At a Glance
- "The Most Dangerous Game" pits two men against in each other in the struggle between the hunter and the hunted. Rainsford, himself a famous hunter, becomes Zaroff's prey after washing up on his island. Their struggle raises a moral question: is hunting ever justifiable?
- By referring to humans as "game," Zaroff strips them of their humanity and likens them to animals. Rainsford, who previously espoused the belief that humans are superior to animals because animals can't feel, finds his entire worldview turned upside down when Zaroff starts to hunt him. In the end, it's unclear if Rainsford recovers his humanity or becomes a cold-blooded killer.
- Hunting is an inherently violent act, and Connell explores this theme through the three main characters: Rainsford, Zaroff, and Ivan. Each man can, in his own way, justify murder, whether of man or animal. Connell suggests that this propensity for violence is what makes man "the most dangerous game."
Rainsford, a noted hunter, falls off a ship and swims to a foreboding island. He finds there the evil General Zaroff who, with the help of his brutish assistant, hunts humans for sport. After three days of fighting for his life in the jungle while Zaroff hunts him, Rainsford surprises Zaroff and kills him. At the story's end, it is not clear if Rainsford will leave the island or take Zaroff's place.
Violence and Cruelty
Essentially an action-packed thriller, Richard Connell's "The Most Dangerous Game" builds around explosions of violence. The violence of his malicious host, General Zaroff, initially shocks Rainsford, but as he fights to stay alive he becomes caught up in Zaroff's game. Zaroff attempts to justify his violence with "civilized" arguments. He poses as a modern rationalist and argues against "romantic ideas about the value of human life" and then scolds Rainsford for being "extraordinarily droll" in his response. Zaroff continually defends his murderous desires as the sophisticated and rational extension of hunting animals.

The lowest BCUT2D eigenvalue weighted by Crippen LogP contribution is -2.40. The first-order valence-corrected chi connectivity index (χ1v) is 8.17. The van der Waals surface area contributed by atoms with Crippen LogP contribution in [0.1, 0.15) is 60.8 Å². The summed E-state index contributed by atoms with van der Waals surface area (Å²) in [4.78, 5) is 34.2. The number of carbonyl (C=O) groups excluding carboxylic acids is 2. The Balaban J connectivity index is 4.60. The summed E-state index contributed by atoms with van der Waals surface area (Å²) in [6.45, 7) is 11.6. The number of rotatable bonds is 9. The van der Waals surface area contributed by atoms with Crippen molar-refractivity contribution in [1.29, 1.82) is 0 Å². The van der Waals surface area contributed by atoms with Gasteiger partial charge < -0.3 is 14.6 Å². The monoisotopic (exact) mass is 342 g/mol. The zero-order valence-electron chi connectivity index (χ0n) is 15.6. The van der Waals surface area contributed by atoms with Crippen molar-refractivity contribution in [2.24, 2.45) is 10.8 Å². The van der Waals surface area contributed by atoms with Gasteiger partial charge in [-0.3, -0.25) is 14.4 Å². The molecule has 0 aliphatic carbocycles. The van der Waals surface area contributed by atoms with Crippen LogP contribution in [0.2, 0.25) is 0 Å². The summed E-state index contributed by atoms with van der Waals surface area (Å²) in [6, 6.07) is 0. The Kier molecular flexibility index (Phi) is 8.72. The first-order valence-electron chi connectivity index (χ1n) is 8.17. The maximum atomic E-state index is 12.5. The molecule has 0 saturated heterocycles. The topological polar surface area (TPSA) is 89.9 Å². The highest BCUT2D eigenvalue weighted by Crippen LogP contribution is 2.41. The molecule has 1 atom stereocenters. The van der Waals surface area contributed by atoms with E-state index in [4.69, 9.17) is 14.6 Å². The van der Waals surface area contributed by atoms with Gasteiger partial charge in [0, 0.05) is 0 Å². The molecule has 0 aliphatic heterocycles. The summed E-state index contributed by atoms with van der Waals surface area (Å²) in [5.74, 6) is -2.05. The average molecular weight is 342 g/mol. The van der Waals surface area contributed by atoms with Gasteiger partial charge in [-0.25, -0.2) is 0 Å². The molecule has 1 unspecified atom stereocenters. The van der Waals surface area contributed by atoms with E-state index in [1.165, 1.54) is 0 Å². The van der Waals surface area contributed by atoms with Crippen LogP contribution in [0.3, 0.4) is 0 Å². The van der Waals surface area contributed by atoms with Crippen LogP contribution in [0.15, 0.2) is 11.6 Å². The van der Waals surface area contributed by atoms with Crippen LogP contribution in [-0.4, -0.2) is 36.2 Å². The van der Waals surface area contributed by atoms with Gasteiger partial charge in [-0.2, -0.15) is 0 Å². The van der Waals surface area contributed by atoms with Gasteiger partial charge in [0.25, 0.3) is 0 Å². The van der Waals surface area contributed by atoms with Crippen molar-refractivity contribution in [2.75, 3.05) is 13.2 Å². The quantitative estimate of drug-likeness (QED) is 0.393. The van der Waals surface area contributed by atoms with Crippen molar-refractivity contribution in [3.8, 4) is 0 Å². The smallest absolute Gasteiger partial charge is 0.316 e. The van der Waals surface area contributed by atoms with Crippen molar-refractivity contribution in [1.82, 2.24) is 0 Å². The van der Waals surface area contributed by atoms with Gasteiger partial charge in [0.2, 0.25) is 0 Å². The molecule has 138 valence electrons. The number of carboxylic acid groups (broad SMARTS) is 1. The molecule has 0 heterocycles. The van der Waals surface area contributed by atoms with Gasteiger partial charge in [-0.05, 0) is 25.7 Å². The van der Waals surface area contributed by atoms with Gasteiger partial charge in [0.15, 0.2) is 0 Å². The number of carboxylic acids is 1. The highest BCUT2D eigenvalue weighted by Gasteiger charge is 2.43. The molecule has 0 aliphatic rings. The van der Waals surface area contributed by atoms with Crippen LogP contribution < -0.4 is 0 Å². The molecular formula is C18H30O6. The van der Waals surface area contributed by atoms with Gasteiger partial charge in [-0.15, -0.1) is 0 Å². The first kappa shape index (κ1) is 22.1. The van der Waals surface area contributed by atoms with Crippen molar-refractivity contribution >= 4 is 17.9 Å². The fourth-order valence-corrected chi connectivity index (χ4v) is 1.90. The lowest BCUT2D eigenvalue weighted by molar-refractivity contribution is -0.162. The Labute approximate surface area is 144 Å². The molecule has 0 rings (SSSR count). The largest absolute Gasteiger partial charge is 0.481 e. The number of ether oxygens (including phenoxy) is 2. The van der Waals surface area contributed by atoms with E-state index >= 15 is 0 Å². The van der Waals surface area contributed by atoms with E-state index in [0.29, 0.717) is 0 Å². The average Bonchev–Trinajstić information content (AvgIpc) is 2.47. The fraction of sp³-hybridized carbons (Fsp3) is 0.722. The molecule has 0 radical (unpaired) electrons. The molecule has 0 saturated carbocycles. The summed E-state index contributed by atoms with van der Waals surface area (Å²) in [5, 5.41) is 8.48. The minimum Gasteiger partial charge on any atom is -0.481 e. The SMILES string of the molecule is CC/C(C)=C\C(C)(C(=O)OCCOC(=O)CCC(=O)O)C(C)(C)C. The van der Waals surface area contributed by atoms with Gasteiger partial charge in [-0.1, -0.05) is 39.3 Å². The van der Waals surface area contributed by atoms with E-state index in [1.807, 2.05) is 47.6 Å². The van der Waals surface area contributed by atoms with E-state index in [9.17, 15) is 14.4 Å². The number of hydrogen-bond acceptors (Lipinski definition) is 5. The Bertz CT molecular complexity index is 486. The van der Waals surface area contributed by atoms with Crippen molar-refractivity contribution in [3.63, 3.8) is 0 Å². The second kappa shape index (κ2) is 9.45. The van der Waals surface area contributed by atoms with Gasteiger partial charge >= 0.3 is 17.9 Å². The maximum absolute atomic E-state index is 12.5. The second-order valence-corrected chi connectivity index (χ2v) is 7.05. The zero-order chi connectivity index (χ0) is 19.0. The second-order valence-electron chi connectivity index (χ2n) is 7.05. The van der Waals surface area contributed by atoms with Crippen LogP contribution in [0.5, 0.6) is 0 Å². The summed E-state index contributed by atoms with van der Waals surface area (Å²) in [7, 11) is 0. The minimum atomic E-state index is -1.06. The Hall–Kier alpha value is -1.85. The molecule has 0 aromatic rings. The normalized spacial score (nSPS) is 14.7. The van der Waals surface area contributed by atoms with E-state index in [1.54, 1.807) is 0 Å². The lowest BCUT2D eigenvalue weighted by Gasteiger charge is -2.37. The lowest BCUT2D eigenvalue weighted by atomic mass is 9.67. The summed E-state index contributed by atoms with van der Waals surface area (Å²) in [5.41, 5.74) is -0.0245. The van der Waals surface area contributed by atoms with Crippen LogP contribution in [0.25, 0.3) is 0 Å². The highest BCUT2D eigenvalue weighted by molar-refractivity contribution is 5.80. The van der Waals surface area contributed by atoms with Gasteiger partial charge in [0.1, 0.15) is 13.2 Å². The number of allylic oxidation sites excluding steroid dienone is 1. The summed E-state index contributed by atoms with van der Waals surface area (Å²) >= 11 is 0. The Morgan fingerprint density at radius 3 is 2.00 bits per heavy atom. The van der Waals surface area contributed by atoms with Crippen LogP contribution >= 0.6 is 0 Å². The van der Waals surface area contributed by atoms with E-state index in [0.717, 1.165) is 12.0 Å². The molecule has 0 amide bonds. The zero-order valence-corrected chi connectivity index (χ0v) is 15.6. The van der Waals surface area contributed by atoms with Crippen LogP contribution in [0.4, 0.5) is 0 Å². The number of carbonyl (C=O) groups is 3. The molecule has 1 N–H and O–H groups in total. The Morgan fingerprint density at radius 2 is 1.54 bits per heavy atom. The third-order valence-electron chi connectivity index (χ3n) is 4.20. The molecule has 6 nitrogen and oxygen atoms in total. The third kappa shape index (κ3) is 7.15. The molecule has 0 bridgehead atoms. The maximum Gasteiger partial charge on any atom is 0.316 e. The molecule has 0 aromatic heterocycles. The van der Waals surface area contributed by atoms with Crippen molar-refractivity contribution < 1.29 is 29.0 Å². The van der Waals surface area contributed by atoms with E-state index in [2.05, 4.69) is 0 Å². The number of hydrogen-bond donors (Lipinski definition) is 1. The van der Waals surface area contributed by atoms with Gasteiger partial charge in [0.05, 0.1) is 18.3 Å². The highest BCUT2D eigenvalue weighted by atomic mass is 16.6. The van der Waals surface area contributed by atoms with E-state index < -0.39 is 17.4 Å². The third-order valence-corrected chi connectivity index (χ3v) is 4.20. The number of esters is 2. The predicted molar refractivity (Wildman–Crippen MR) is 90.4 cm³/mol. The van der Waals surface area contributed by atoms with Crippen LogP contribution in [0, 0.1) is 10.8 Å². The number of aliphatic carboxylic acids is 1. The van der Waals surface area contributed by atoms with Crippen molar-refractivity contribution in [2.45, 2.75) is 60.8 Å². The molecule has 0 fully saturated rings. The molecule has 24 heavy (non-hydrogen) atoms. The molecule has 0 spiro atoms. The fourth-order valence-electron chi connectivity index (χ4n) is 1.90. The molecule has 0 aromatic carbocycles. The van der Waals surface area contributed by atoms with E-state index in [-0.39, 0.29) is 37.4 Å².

Issues of violence and cruelty in "The Most Dangerous Game" exist not only on a literal level but on a symbolic level as well. As Connell directs the reader to sympathize with Rainsford, the reader feels what it is like to be a hunted animal. Zaroff shows off his animal heads and after describing his new prey, he refers to his "new collection of heads," which are supposedly human. This comparison of decapitated heads opens up parallels between the murder of humans and the murder of animals. If hunting humans for kicks is murder, Connell asks, then how does this differ from hunting animals?
The story also stimulates an array of questions surrounding the nature of violence. Zaroff seems to enjoy violence intensely and thoroughly. Rainsford himself is a hunter of considerable fame. Indeed, Connell structures the entire story around violence and implicates readers through their involvement in the story. Just as the story is ostensibly about a man who enjoys killing, the story's success rests on the reader's capacity to enjoy the violence of the plot. As stressed in the title, the reader receives the vicarious experience of risk and danger. Connell mixes violence and cruelty with pleasure to engage the reader and make a statement at the same time.
The conclusion of "The Most Dangerous Game" inspires many questions, including: Has Rainsford become a murderer just like General Zaroff? How has he changed, and why? Although he won the game, and General Zaroff appeared ready to set him free, Rainsford still killed Zaroff. Zaroff's murder, therefore, is not self-defense, as it would have been before Rainsford won the game. It is either an act of revenge or a killing for sport.
When he first learns of Zaroff's sport, Rainsford is horrified. Yet, during the game he kills the dog and Ivan and does not indicate remorse. Connell thus opens up the possibility that playing the game changes Rainsford. He does not set the other "prey" free as soon as he murders Zaroff....
(The entire section is 990 words.)